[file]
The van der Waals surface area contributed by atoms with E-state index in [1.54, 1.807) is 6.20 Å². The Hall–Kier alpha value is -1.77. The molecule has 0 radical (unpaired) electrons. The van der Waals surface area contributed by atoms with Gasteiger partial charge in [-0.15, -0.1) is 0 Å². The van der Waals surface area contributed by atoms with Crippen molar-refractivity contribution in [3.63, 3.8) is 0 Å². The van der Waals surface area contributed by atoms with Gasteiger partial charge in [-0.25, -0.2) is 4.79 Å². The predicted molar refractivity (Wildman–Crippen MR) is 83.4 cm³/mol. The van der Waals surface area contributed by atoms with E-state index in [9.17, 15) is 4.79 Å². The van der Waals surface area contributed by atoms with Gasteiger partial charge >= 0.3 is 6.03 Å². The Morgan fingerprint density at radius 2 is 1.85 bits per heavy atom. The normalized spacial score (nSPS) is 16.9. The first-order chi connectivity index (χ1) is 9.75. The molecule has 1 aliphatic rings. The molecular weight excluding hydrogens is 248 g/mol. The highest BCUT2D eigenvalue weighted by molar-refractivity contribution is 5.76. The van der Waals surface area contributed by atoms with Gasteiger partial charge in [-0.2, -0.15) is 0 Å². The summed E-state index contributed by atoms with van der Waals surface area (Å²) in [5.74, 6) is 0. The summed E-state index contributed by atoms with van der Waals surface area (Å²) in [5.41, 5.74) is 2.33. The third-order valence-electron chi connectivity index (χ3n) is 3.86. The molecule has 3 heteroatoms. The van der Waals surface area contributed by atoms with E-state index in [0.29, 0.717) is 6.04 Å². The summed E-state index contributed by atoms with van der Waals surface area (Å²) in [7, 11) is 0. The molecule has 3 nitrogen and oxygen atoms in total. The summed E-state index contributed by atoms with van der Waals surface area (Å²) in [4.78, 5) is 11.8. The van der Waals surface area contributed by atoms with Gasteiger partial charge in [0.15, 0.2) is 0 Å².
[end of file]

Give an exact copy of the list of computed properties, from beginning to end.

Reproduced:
The van der Waals surface area contributed by atoms with E-state index in [1.54, 1.807) is 6.20 Å². The Hall–Kier alpha value is -1.77. The molecule has 0 radical (unpaired) electrons. The van der Waals surface area contributed by atoms with Gasteiger partial charge in [-0.15, -0.1) is 0 Å². The van der Waals surface area contributed by atoms with Crippen molar-refractivity contribution in [3.63, 3.8) is 0 Å². The van der Waals surface area contributed by atoms with Gasteiger partial charge in [-0.25, -0.2) is 4.79 Å². The predicted molar refractivity (Wildman–Crippen MR) is 83.4 cm³/mol. The van der Waals surface area contributed by atoms with E-state index in [9.17, 15) is 4.79 Å². The van der Waals surface area contributed by atoms with Gasteiger partial charge >= 0.3 is 6.03 Å². The Morgan fingerprint density at radius 2 is 1.85 bits per heavy atom. The normalized spacial score (nSPS) is 16.9. The first-order chi connectivity index (χ1) is 9.75. The molecule has 1 aliphatic rings. The molecular weight excluding hydrogens is 248 g/mol. The highest BCUT2D eigenvalue weighted by molar-refractivity contribution is 5.76. The van der Waals surface area contributed by atoms with Gasteiger partial charge in [-0.2, -0.15) is 0 Å². The summed E-state index contributed by atoms with van der Waals surface area (Å²) in [5.74, 6) is 0. The summed E-state index contributed by atoms with van der Waals surface area (Å²) in [5.41, 5.74) is 2.33. The third-order valence-electron chi connectivity index (χ3n) is 3.86. The molecule has 3 heteroatoms. The van der Waals surface area contributed by atoms with E-state index in [0.29, 0.717) is 6.04 Å². The summed E-state index contributed by atoms with van der Waals surface area (Å²) in [7, 11) is 0. The molecule has 3 nitrogen and oxygen atoms in total. The summed E-state index contributed by atoms with van der Waals surface area (Å²) in [4.78, 5) is 11.8. The van der Waals surface area contributed by atoms with Gasteiger partial charge in [0.15, 0.2) is 0 Å².